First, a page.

Sunday, 29 June 2014
New Worlds: Episode 2
"I cannot marry a man I do not love."
Sigh. Things aren't really picking up. Ned is leaving Boston for England, and Beth is seeing Abe again. Plots are laid to expose Angelica as a traitor and expose her rather dull and understandably circumspect Catholic husband, who cannot deny the "Popish Plot" for fear of accusations, just so the King can seize her land. This is a pity, as Angelica's home is a haven of Whiggery and religious tolerance. Meanwhile, Beth and Abe hope to go to the New World to carry on the Good Old Cause. None of this is presented so as to be at all interesting.
Meanwhile, in Massachusetts, Hope Russell is to be married to a man- Henry Cresswell- whom she neither loves nor likes. And yes, it's still weird to hear all of these Massachusetts Puritans speaking in RP accents. She is, of course, presented with all sorts if arguments to make her feel guilty and submit to this patriarchal and misigynistic pressure. The point here is that it's not only the Tories back in England who are somewhat lacking in progressivism.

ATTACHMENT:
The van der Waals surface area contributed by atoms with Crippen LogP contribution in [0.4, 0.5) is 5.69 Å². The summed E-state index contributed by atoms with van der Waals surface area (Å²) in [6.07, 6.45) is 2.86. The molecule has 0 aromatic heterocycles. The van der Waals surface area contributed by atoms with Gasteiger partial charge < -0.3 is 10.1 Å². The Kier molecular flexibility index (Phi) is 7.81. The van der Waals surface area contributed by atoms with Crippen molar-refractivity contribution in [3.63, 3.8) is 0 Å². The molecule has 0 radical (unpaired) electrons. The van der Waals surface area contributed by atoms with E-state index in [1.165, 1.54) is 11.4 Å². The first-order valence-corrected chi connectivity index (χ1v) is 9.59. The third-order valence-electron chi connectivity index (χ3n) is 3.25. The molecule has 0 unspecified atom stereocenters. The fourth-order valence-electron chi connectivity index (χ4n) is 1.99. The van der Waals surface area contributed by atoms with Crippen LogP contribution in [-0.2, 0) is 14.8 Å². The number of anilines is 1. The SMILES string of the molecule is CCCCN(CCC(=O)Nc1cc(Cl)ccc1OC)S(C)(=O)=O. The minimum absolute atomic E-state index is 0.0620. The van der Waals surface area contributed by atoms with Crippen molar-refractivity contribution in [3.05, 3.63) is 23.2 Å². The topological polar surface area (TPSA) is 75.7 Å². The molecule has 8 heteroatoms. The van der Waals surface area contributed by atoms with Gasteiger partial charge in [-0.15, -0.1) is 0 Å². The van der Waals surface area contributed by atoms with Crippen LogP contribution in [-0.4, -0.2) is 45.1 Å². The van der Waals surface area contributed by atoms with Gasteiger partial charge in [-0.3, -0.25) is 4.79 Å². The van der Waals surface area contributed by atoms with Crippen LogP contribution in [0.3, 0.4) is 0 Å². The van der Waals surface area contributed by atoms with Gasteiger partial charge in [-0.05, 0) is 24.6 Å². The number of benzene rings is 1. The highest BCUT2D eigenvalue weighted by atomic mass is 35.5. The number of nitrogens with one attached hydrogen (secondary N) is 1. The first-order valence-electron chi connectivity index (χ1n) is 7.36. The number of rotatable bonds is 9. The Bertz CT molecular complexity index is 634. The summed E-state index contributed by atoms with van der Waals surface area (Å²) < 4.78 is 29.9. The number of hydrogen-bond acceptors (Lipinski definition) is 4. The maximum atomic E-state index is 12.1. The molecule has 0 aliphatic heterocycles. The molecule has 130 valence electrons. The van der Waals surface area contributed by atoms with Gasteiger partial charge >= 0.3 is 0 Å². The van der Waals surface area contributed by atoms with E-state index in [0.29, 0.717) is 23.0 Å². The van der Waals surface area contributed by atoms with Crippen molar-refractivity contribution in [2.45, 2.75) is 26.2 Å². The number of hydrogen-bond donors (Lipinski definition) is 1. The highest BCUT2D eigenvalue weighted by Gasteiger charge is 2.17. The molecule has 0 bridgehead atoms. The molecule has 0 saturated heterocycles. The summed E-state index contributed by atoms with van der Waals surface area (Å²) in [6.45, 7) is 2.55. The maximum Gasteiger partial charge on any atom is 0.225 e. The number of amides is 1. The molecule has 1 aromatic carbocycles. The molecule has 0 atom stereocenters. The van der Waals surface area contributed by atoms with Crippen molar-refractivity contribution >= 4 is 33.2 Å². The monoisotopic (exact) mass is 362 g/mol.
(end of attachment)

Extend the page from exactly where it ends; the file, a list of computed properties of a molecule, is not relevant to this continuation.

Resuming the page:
Angelica's house is invaded by thugs who light bonfires and chant about the "Popish Plot and praise the Duke of Monmouth. Angelica's hubby, sure enough, is trapped into denying Titus Oates' outrageous claims and arrested. He is now at the mercy of the infamous Judge Jeffries, and both Angelica and Beth are in trouble by proxy. It's all very dramatic, yet somehow still fails to engage.
Poor hubby is tortured, while Abe learns of his fatger's death; he is, it seems, Wiiliam Goff's son. He tries to kill Charles II, whom Jeremy Northam is portraying as a not-at-all merry monarch. He is harboured by Beth and Angelica, and both are subsequently arrested and, on Angelica's case, finally have her luck run out as she is sentenced to be burned at the stake while Beth is transported to America.
Angelica finally dies, watched by her daughter, and gives a magnificent speech; being executed is, after all, a per formative act and, in this case, a political one as she calls Charles a tyrant. Abe, mercifully, shoots her dead before she can suffer, and then seemingly plunges to his own death.
All this is juxtaposed with Charles, looking thoroughly miserable, putting on his crown and dissolving Parliament. He seems triumphant.